Interview with Patti Pytlak, Breeder of Hyacinth Pekingese
Where do I live? How many years in dogs? How many years as a breeder?
Patti Pytlak: I started doing 4-H Obedience at age 7 in Buffalo, New York, when my mother got a show quality Pomeranian. At my first puppy match, I saw my first Pekingese. He was a small black that I couldn’t take my eyes off of. Years later, as a young adult, I got my first Peke, which finished her championship in 1989. I dabbled in the breed, showing off and on, during my college years.
What is my kennel name? How many dogs do I currently keep?
Patti Pytlak: My name is Patti H. Pytlak, and the H. stands for Hyacinth, which is what I chose for my kennel name.
Which show dogs from the past have been my noteworthy winners?
Patti Pytlak: I got very serious about Pekingese. I bred to import lines that produced CH Hyacinth’s Mint Julip, who was Winners Bitch at our National, and two years later, Best of Opposite Sex at our National. Unfortunately, her one ovary was underdeveloped and caused her to lose a litter, and would never be able to carry.
Which have been my most influential sires and dams?
Patti Pytlak: Years later, I produced a lovely bitch who became a major influence in my breeding program, CH Hyacinth’s Heartfelt Wish, “Cassidy.” She made a splash in the ring by going Best of Opposite Sex over four bitch Specials, as well as BOS at two Specialties. Cassidy went on to have two litters. In her first litter, she produced CH. Hohcin’s Bam Bam Bigelow and CH Hyacinth’s Make A Wish; both had been winners over Specials from the classes.
In Cassidy’s second litter, she produced four girls. CH Hyacinth’s Divine Secret Of The Heart and Hyacinth’s Tickled Pink both had awesome show careers, including BOB over Specials and an Award of Merit. Those lines continue to produce Champions that are correct in many ways. I must mention little “sleeve” GCH Hyacinth’s And That’s The Truth. “Sleeves” were highly regarded by the Chinese Emperors and are six pounds or under. “Edith Ann” made her mark in the ring with breeder-judges awarding her wonderful wins.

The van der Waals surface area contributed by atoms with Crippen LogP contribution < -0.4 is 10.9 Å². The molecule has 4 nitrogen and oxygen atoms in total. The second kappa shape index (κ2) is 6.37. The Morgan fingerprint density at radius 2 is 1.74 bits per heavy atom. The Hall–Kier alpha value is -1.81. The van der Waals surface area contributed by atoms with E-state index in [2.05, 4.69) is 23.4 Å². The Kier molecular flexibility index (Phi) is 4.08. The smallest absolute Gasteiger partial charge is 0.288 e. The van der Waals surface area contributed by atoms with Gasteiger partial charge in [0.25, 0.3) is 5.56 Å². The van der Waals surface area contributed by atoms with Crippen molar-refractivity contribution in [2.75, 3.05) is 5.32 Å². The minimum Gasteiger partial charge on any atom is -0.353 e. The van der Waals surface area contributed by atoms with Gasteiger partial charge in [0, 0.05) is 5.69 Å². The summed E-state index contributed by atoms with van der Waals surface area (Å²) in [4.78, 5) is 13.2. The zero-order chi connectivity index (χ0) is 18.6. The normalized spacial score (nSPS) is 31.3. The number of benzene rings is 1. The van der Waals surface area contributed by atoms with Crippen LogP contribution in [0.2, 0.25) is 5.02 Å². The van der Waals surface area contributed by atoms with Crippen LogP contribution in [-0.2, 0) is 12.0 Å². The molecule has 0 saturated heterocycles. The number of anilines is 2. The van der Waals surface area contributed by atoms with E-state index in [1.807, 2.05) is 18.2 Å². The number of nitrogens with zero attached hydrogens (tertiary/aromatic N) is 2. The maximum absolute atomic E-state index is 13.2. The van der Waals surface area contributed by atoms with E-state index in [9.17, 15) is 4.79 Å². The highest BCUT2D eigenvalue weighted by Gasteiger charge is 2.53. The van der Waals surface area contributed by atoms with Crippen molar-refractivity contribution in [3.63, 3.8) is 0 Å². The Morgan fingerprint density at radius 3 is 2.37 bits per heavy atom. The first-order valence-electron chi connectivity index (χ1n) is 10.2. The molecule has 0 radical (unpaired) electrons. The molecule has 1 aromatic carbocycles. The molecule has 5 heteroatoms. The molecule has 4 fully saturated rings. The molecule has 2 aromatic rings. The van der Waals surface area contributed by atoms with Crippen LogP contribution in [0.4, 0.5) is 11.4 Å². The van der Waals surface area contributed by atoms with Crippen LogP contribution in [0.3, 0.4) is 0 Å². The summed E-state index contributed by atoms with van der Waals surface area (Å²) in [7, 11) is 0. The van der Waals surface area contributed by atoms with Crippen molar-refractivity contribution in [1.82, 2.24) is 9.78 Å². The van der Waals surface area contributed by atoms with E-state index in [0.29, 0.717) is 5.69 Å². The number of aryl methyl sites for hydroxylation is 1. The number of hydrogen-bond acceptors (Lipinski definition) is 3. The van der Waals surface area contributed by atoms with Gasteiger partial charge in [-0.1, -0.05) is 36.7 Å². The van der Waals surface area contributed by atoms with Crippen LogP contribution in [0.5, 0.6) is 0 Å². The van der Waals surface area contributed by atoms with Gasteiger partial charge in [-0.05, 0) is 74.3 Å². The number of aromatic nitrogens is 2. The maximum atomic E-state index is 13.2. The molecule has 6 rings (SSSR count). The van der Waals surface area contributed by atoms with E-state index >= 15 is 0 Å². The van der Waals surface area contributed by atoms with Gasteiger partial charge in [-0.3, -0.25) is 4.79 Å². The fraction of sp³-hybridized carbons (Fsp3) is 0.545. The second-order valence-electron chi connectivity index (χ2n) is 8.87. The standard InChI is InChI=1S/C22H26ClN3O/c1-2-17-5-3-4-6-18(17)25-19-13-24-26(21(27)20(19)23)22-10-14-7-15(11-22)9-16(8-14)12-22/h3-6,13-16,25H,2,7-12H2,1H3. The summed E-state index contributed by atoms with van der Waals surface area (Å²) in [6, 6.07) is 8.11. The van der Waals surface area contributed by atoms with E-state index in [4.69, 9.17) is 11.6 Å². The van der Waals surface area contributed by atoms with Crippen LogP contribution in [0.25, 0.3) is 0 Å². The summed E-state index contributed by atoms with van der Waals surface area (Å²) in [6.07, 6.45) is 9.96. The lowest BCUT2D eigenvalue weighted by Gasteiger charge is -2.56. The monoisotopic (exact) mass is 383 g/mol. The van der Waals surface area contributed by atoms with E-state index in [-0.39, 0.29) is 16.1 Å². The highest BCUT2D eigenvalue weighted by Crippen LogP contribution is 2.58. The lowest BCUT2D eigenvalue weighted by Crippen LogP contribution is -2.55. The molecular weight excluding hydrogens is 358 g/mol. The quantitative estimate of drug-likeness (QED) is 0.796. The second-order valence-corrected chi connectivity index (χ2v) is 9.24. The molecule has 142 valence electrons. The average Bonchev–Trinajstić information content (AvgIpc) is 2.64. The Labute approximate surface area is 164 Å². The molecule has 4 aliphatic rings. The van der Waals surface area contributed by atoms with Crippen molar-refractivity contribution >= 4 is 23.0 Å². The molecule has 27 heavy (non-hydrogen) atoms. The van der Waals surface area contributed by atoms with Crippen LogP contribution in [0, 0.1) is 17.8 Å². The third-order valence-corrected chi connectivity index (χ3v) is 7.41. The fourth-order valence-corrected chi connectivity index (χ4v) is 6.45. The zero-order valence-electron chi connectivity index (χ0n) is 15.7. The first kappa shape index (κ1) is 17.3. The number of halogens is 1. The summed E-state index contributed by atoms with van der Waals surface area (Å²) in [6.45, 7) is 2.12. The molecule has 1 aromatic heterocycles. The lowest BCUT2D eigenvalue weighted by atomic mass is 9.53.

Can I talk a bit about my facilities? Where are my puppies whelped? How are they raised?
Patti Pytlak: Over the years, I have moved but have been in Ohio for almost 20 years. I currently keep about 12 Pekingese. I started keeping more males, as I wanted to be able to do more linebreeding. My focus has also changed. I am working with acceptable colors that are not seen very often in the show ring. Parti-Color and Black and Tan have been an interest for years. My dogs are all homebodies, with a room with air conditioning especially for them on hot days. I will admit, I have had many sleepless nights raising puppies in my bedroom. This can be a difficult breed to raise, and it takes commitment!
What is my “process” for selecting Show Puppies? Performance Puppies?
Patti Pytlak: In my earlier years, I spent time studying the Breed Standard and going over quality dogs. Even though the Standard has changed some, my practice of selecting quality and structure has not. Somehow, I have a knack for looking at a pup within 12 hours of birth and being able to assess show quality. I make my picks then, and rarely have ever been wrong. Currently, I have a Peke that I bred in the Top 10 Breed statistics with a recent RBIS, GCH Hyacinth’s Criminal Intent.
I currently have two Pekingese excelling in Obedience, which is rare for this breed. Yes, they can be very stubborn but also very smart.
How important are Breed Specialties to me? How important are Group Shows?
Patti Pytlak: I have attended, as well as competed in, many Specialties. I find it a good source of evaluating the breed, plus looking at how certain sires are producing.
What are my priorities when it comes to breeding? What are the drawbacks?
Patti Pytlak: There are many traits I consider when planning a breeding. Health is first, and temperament. Since a number of pups go to pet homes, I want good temperaments for their owners.
Are there any health-related concerns in my breed? Any special nutritional needs?
Patti Pytlak: Our breed’s main health concern is airway obstruction, whether elongated soft palate or collapsing tracheas. It is important to eliminate those dogs from a breeding program. There is no test, but X-rays can help to identify.
Do I think my breed is supported by a sufficient number of preservation breeders?
Patti Pytlak: Unfortunately, as with many breeds, the Pekingese is dwindling in Preservation Breeders. It is getting harder and harder to attract new people into the sport of dog shows, much less into a breed that requires some serious grooming. Meanwhile, I will continue to breed quality show dogs and happy pets.
Is my breed well suited to be a family dog? Who are the best candidates to own my breed?
Patti Pytlak: Pekes can make an excellent pet for anyone, but I rarely will let a pup go to a home with small children. It is a Toy Breed, after all, and can be injured because of its small size. Many people have memories of Pekes being yappy and ankle bitters, but again, temperament is very important.
If I could share a comment or two with judges of my breed, what would I like to say to them?
Patti Pytlak: Over the years, I am seeing a change in structure and heads. Our “envelope” (rectangular) heads are becoming more square. The pear shape, with a heavy, barrel chest, is also lacking, and the correct, unrestricted, rolling gait seems to be either a rock & roll side to side or a choppy bounce.
Do I have any words of wisdom to pass along to newer breeders?
Patti Pytlak: I feel it is important for new breeders, and judges, to attend breed seminars and watch videos that the Pekingese Club of America has available for education. Study the Standard! Big coat should only be the icing on the cake.